The client is getting an access token so it can call a server, specifically, a resource server (to differentiate it from the authorization server).

The confusion in my experience usually stems from people working with software that is acting in multiple roles. IE, the software that is acting as a client in once context, is also acting as an RS in other contexts, or even acting as an AS. The other confusion is that people view clients as being the software the user is using -- although it may not be acting as a client in the oauth context.



ᐧ

On Thu, Aug 6, 2020 at 4:49 AM Fabien Imbault <fabien.imbault@gmail.com<mailto:fabien.imbault@gmail.com>> wrote:
Hi,

To me, client has always been a strange word in the context of OAuth, as it has a meaning well defined both in everyday life (this client is a good customer) and in computer science (client-server interaction). Thus I always have to make the mental translation to the OAuth world before any discussion... And any teaching experience shows that it does make the concepts hard to grasp for a majority of (clever) people.

As for the RO, previous discussions suggested Resource Controller (RC) also, which may be a bit more specific than manager.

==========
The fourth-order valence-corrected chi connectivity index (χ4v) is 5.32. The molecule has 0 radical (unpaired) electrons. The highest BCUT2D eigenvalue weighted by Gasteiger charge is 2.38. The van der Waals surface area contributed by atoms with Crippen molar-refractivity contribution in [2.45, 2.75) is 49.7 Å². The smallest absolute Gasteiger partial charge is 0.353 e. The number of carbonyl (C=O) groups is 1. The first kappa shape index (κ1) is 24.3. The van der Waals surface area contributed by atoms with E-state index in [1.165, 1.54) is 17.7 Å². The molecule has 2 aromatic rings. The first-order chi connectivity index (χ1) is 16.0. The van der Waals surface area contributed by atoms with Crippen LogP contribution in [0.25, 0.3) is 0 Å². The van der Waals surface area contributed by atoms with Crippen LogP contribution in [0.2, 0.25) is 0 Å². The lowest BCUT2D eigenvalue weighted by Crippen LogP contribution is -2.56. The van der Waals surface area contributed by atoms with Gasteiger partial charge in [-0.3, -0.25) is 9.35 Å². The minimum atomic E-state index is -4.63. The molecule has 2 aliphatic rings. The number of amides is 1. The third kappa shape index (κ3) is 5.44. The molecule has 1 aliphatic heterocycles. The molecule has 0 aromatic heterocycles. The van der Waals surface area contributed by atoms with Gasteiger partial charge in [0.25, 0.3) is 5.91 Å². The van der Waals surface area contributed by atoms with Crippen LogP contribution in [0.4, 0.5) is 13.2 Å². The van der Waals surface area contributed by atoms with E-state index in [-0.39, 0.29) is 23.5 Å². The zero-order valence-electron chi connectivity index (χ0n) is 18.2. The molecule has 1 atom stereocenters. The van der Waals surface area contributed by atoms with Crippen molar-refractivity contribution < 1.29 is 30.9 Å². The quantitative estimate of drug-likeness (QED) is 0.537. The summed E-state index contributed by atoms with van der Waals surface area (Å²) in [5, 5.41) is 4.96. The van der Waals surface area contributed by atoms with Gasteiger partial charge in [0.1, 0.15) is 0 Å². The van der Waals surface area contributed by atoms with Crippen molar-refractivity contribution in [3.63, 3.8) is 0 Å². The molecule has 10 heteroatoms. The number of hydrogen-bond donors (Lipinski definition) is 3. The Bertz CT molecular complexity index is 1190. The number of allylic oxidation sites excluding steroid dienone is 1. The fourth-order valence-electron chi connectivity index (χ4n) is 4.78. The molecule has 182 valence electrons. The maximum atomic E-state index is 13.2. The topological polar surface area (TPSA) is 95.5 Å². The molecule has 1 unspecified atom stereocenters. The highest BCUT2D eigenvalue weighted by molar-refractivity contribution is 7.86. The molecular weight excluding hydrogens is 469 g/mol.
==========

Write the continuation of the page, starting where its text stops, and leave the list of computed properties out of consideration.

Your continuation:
Fabien

On Thu, Aug 6, 2020 at 1:00 PM Denis <denis.ietf@free.fr<mailto:denis.ietf@free.fr>> wrote:
Justin and Dick,

[Was:  "Revisiting the photo sharing example (a driving use case for the creation of OAuth)"]

So let us attempt to define new terms:
initiating application (IA): application by means of which a user initiates interactions with RS(s) and AS(s)
In the same way, we should get rid of the term Resource Owner (RO), which is currently defined as:
Resource Owner (RO): entity capable of granting access to a protected resource
I propose to replace it with Resource Manager (RM):
Resource Manager (RM) : application or user that manages an access decision function of a Resource Server
Denis

I agree with Justin. Redefining well used terms will lead to significant confusion. If we have a different role than what we have had in the past, then that role should have a name not being used already in OAuth or OIDC.

Given what we have learned, and my own experience explaining what a Client is, and is not, improving the definition for Client could prove useful. I am not suggesting the term be redefined, but clarified.

For example, clarifying that a Client is a role an entity plays in the protocol, and that the same entity may play other roles at other times, or some other language to help differentiate between "role" and "entity".